A few nights before his sons Bar Mitzvah party, my Rabbi called me and my sister and asked for our help. The party was going to be in the shul's ballroom, which was big, but not big enough to fit all the guests, as well as their coats. So the Rabbi wanted us to be in charge of coats, or well, create a form of coat check in the shul's lobby. I agreed and asked a friend of mine to help with me (my sister had other plans).
The night of the bar mitzvah came. My friend and I arrived a little bit early (so we could set up). Our early was actually too late! It was a mad house. Party City didn't have the special 'tickets' for the hangers, so we were using the little carnival/raffle tickets. Those things are really annoying. Anyway, we tried our best to manage in the beginning. We were trying hard to quickly tape the tickets and hang coats. Once we got the table to block the entrance (to prevent people from walking in on their own and completely screwing up the system), we began to work faster, and in a team. She numbered the tickets and I hung the coats, and kept in mind where the group number coats were being hung. Then, came a couple (we knew from the shul), with their 10-year-old son. The family checked in their coats. A few minutes after they went to the ballroom, the 10 year-old returned, and decided he was bored and he wanted to help us, because the "job seemed fun."
We didn't mind the idea of him helping, problem was, he wasn't helping us, he was actually annoying us! He kept trying to tell us stories about his day (which we wouldn't mind, if we didn't have a line of about 15 people waiting to check in their coats). Finally, I lost it, and I promised I'd give him atleast $5 if he helps us significantly (what better way to get a kid that age to do something, but promise him payment?). So he helped us, made it alot easier (and more entertaining). We were exhausted by the end of the evening. We had no break at all. Not only that, but we ended up temporarily running out of hangers (and we had to send the boy down to find the guy who would know where we could find new ones).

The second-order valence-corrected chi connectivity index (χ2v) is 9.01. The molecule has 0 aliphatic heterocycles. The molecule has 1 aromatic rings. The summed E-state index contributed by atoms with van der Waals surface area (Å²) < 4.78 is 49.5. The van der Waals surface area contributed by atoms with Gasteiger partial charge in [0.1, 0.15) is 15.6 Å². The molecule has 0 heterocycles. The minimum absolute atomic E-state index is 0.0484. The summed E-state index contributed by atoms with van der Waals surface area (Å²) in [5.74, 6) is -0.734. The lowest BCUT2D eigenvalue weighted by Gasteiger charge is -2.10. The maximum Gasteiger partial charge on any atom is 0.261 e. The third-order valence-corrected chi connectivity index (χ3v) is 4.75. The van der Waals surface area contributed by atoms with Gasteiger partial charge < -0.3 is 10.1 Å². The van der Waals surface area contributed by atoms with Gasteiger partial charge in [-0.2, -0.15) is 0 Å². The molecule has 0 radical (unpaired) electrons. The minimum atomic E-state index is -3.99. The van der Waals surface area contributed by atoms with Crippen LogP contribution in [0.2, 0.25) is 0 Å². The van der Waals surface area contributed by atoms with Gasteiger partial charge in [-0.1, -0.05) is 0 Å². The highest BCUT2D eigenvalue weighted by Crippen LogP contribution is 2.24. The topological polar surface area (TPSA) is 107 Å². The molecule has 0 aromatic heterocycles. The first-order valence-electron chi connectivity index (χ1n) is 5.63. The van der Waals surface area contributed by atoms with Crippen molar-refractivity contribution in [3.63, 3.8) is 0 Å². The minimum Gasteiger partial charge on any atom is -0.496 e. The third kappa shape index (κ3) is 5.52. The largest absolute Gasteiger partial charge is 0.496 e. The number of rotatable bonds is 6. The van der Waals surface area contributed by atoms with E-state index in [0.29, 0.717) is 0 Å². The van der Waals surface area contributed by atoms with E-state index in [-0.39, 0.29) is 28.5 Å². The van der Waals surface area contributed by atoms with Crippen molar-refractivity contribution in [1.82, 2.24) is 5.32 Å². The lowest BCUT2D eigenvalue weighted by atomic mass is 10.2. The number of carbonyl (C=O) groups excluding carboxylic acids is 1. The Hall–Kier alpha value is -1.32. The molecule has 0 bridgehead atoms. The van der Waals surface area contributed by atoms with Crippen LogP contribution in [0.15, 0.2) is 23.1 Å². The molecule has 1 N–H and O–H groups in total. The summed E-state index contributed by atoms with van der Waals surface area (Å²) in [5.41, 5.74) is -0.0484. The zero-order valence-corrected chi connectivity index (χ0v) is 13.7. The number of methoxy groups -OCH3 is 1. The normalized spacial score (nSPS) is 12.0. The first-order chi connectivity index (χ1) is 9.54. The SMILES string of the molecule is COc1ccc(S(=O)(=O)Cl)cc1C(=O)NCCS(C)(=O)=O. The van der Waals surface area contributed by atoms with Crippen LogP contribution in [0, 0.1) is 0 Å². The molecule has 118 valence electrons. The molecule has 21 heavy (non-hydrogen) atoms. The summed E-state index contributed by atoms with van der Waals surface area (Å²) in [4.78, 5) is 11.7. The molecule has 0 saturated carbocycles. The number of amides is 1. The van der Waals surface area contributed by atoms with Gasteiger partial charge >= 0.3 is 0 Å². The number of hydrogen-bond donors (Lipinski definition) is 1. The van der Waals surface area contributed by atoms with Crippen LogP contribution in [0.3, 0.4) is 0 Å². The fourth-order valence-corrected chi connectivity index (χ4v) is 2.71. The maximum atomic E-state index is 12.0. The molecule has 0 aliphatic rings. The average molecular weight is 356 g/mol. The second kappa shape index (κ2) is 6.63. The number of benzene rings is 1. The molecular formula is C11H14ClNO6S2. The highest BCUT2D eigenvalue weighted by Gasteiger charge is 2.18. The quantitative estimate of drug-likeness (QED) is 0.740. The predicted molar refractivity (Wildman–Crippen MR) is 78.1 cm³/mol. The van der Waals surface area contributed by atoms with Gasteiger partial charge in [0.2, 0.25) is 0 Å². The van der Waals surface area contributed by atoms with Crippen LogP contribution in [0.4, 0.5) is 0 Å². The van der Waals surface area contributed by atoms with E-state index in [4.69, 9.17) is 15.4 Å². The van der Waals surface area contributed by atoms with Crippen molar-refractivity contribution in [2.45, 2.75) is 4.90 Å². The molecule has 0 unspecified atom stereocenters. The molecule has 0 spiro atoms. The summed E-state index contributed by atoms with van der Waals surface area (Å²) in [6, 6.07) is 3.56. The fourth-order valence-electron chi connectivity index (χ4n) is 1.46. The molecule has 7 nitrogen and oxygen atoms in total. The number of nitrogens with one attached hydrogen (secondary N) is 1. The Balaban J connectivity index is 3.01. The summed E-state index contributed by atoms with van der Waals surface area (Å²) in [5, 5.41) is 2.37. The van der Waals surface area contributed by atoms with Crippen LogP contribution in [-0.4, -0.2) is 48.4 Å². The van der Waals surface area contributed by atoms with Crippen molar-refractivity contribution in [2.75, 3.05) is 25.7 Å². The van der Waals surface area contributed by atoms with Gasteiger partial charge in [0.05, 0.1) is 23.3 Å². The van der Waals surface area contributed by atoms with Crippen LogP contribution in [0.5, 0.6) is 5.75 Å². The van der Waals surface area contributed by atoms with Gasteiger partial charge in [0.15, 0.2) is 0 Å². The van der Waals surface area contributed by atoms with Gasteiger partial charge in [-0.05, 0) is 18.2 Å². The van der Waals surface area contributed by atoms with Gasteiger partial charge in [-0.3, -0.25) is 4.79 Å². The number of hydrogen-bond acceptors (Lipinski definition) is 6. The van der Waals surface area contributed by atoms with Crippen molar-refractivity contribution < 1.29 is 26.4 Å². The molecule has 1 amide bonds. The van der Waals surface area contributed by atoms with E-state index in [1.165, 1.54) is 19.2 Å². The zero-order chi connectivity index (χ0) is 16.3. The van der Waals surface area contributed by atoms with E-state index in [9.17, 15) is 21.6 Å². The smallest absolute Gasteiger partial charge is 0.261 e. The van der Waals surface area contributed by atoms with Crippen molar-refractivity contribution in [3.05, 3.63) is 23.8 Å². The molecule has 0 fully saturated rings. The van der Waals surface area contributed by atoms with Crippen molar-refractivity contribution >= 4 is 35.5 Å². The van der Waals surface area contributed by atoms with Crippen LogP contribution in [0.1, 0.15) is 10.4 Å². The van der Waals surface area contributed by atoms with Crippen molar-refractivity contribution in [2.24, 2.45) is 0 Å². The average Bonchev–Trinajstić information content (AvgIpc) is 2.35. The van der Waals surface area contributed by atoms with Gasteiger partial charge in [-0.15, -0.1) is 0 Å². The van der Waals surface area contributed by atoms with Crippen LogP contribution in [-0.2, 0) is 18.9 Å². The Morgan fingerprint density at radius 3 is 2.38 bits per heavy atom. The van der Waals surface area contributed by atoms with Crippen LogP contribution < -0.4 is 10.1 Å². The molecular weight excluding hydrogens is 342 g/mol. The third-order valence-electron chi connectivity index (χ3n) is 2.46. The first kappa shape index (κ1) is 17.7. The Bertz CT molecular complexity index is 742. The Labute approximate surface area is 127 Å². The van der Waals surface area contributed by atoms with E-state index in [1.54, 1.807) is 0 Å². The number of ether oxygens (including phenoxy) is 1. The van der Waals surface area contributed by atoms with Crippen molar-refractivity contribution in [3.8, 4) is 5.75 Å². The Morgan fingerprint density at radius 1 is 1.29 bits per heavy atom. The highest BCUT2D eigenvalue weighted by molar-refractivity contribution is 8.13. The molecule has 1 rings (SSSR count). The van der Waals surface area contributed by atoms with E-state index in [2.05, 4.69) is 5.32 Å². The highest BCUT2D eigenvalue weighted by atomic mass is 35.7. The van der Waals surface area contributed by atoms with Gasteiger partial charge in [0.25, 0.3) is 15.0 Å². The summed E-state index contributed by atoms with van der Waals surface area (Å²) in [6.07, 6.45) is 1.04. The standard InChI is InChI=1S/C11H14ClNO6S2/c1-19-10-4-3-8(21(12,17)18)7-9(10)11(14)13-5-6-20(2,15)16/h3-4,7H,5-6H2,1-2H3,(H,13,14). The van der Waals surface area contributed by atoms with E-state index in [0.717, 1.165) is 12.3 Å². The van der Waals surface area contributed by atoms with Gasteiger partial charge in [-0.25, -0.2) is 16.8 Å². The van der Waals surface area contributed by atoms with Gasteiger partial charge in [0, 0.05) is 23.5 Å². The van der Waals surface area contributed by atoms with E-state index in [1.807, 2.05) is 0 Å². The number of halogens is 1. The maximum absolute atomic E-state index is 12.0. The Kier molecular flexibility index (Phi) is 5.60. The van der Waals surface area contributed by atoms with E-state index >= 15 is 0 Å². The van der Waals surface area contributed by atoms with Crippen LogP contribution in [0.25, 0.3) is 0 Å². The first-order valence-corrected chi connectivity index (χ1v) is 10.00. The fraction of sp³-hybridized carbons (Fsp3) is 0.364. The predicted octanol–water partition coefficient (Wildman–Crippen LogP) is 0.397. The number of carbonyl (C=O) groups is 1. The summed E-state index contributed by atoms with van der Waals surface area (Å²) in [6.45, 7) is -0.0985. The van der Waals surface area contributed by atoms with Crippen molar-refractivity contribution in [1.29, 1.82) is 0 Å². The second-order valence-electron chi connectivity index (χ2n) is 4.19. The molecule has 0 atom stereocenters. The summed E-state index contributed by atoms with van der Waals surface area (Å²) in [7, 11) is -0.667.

We thought that when the people stop coming, we'd have a few minutes to relax and chat, but those few minutes never came. We realized that we underestimated the Rabbi's popularity. When things "slowed down" we found a jar and lables and wrote "tips" on it. At the end of the evening, when everyone was starting to collect their coats and go home, we saw the money jar slowly filling up with dollar bills. One lady I knew from camp, made a remark (wow, this job isn't easy at all), and added $2 right infront of us.
When we were finished, we had collected alot of money in tips, and the rabbi paid us (even though we tried to convince him the payment was unnecessary). Though we were exhausted, we had fun. We also developed a new found respect for coat check people.
From now on, I will try my best, to remember to bring cash to every wedding I go to, so that I have no excuses NOT to tip the coat check person (people). Please remember to tip them as well. I promise, the job is not as easy as it looks.